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Educational Requirements for Medical Examiners

Medical examiners require significant formal education. Learn about the training, job duties, licensure and certification to see if this is the right career for you.

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Essential Information

Medical examiners are medical doctors who perform autopsies, run clinical tests and act as expert witnesses in cases of undetermined or violent deaths. Becoming a medical examiner typically requires completing prerequisite undergraduate coursework, medical school, pathology residency, and forensic pathology fellowship, all of which takes around 12-14 years.

Required Education Prerequisite undergraduate courses (2-4 years)
Medical school (4 years)
Pathology residency (3-4 years)
Forensic pathology fellowship (1-2 years)
Licensure & Certification State licensure required
Board certification desired by most employers
Other Requirements Continuing Medical Education (CME) credit to maintain licensure
Projected Job Growth (2012-2022) 5% for all compliance officers
Average Salary (2013) $66,770 annually for all compliance officers

Source: *U.S. Bureau of Labor Statistics

Medical Examiner Requirements

In order to become a medical examiner, individuals need to earn a medical degree such as a Doctor of Medicine (M.D.) or Doctor of Osteopathy (D.O.) degree. Before applying to medical school, students must first earn an undergraduate degree and complete pre-med prerequisites in chemistry, biology, organic chemistry, physics and mathematics.

Since medical examiners often run forensics exams on corpses, taking forensic pathology elective courses as an undergraduate could prove useful, especially since not all medical school programs offer extensive coursework in this field.

Most medical school programs are set up so that students spend the first two years in classroom lectures and the remaining two years in clinical rotations working with patients. Coursework in these programs include human health and disease, anatomy, immunology, pathology, medical technologies and healthcare law. During clinical rotations, medical students spend time training in different departments, such as pediatrics, surgery, neurology and ambulatory medicine.

Licensing Requirements

Upon completing medical school, individuals pursue residency and licensing in order to practice medicine. According to the U.S. Bureau of Labor Statistics (BLS), licensing procedures in all states involve passing an exam, such as the United States Medical Licensing Examination (www.bls.gov). This exam is divided into three different sections, including clinical knowledge, clinical skills and practical applications of scientific medical concepts.

Postgraduate Training

After completing medical school, individuals who want to become medical examiners require specific training that can be achieved through a residency program related to anatomic or forensic pathology. Residency programs allow doctors to specialize in a particular field, and some residency programs can take up to seven years or more to complete.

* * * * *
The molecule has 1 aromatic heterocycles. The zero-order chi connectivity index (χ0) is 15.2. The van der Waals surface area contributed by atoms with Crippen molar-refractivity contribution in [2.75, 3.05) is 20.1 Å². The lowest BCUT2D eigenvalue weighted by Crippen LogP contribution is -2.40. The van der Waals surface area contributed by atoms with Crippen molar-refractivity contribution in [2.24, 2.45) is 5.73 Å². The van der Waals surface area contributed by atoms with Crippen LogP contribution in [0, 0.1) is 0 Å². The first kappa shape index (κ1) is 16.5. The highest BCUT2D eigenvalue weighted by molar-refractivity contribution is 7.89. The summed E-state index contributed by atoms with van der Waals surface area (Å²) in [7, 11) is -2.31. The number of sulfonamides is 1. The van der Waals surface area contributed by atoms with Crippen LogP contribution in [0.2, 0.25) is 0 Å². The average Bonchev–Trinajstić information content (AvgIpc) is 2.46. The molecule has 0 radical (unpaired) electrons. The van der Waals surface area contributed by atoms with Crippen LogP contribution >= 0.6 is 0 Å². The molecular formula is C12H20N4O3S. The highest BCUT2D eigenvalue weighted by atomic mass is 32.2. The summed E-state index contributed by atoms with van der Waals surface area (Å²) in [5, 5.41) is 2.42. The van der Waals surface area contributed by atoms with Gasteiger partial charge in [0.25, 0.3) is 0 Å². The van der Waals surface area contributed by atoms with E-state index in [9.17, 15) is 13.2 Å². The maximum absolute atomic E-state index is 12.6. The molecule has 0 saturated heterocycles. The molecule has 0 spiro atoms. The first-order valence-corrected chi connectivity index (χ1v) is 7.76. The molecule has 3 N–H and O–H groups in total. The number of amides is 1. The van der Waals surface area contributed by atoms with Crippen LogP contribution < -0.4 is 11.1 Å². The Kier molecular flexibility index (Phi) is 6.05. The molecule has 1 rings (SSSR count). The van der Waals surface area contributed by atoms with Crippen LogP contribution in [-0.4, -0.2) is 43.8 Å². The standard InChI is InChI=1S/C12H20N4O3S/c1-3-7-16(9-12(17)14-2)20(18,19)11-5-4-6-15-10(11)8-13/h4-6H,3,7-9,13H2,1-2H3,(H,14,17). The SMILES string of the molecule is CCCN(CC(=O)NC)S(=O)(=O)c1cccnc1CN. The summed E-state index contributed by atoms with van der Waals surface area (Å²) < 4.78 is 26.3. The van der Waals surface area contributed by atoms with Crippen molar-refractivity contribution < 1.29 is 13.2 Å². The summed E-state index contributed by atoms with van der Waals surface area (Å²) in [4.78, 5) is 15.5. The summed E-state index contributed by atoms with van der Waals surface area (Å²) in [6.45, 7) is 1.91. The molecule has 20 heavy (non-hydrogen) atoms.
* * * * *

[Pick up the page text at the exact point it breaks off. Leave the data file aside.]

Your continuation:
Anatomic and clinical pathology residencies take about 3-4 years and forensic pathology fellowship training takes about 1-2 years. These programs cover such topics as identification of suspicious markings or substances during autopsies, the respectful treatment of remains and common procedures during a forensic autopsy examination.

Medical Examiner Certification Requirements

Following a residency training program, medical examiners can choose to become certified. Several nationally recognized organizations provide medical examiners with credentials that certify them in various medical specialties related to their jobs. For example, the American Board of Pathology has certification and specialty certification programs for anatomic and forensic pathology.

Most credential-granting boards require applicants to pass an examination to become certified. Credentialed workers usually keep their certifications active by participating in continued education courses or seminars.

Salary and Employment Outlook

Though a pathology-trained medical doctor has the potential to make much more, the BLS groups medical examiners among 'compliance officers' who made an average salary of $66,770 as of May, 2013. According to the BLS, compliance officers were projected to see a 5% job growth from 2012 to 2022.

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    Areas of study you may find at Harvard University include:
      • Graduate: Doctorate, First Professional Degree, Master
      • Post Degree Certificate: Postbaccalaureate Certificate
      • Undergraduate: Associate, Bachelor
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    • Tennessee (1 campus)
    Areas of study you may find at Vanderbilt University include:
      • Graduate: Doctorate, First Professional Degree, Master
      • Undergraduate: Bachelor
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Source: Bureau of Labor Statistics